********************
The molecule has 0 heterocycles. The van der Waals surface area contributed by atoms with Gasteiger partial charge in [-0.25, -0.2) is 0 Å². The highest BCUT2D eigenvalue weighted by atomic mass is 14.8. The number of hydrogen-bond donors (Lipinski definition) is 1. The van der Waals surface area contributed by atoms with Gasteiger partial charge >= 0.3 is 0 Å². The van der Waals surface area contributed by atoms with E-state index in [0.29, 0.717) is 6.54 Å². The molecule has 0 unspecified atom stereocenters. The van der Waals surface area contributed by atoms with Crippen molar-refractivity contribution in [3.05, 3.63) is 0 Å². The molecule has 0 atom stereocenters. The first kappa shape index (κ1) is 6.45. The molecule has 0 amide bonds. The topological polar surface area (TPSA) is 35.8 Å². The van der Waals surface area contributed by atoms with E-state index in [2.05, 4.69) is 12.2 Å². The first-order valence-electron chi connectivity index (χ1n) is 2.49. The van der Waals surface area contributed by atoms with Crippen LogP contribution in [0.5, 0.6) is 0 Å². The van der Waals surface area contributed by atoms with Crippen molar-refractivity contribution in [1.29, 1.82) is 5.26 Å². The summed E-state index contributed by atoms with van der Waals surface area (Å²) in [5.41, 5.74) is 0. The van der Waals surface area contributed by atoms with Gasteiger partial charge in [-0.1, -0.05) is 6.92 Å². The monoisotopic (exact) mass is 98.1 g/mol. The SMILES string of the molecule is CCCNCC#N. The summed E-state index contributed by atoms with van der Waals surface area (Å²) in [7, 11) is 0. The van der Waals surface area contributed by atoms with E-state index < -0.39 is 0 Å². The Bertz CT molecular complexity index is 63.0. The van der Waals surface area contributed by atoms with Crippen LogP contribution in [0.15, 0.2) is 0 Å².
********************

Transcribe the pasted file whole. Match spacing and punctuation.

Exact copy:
The molecule has 0 heterocycles. The van der Waals surface area contributed by atoms with Gasteiger partial charge in [-0.25, -0.2) is 0 Å². The highest BCUT2D eigenvalue weighted by atomic mass is 14.8. The number of hydrogen-bond donors (Lipinski definition) is 1. The van der Waals surface area contributed by atoms with Gasteiger partial charge >= 0.3 is 0 Å². The van der Waals surface area contributed by atoms with E-state index in [0.29, 0.717) is 6.54 Å². The molecule has 0 unspecified atom stereocenters. The van der Waals surface area contributed by atoms with Crippen molar-refractivity contribution in [3.05, 3.63) is 0 Å². The molecule has 0 atom stereocenters. The first kappa shape index (κ1) is 6.45. The molecule has 0 amide bonds. The topological polar surface area (TPSA) is 35.8 Å². The van der Waals surface area contributed by atoms with E-state index in [2.05, 4.69) is 12.2 Å². The first-order valence-electron chi connectivity index (χ1n) is 2.49. The van der Waals surface area contributed by atoms with Crippen LogP contribution in [0.5, 0.6) is 0 Å². The van der Waals surface area contributed by atoms with Crippen molar-refractivity contribution in [1.29, 1.82) is 5.26 Å². The summed E-state index contributed by atoms with van der Waals surface area (Å²) in [5.41, 5.74) is 0. The van der Waals surface area contributed by atoms with Gasteiger partial charge in [-0.1, -0.05) is 6.92 Å². The monoisotopic (exact) mass is 98.1 g/mol. The SMILES string of the molecule is CCCNCC#N. The summed E-state index contributed by atoms with van der Waals surface area (Å²) in [7, 11) is 0. The van der Waals surface area contributed by atoms with E-state index < -0.39 is 0 Å². The Bertz CT molecular complexity index is 63.0. The van der Waals surface area contributed by atoms with Crippen LogP contribution in [0.15, 0.2) is 0 Å².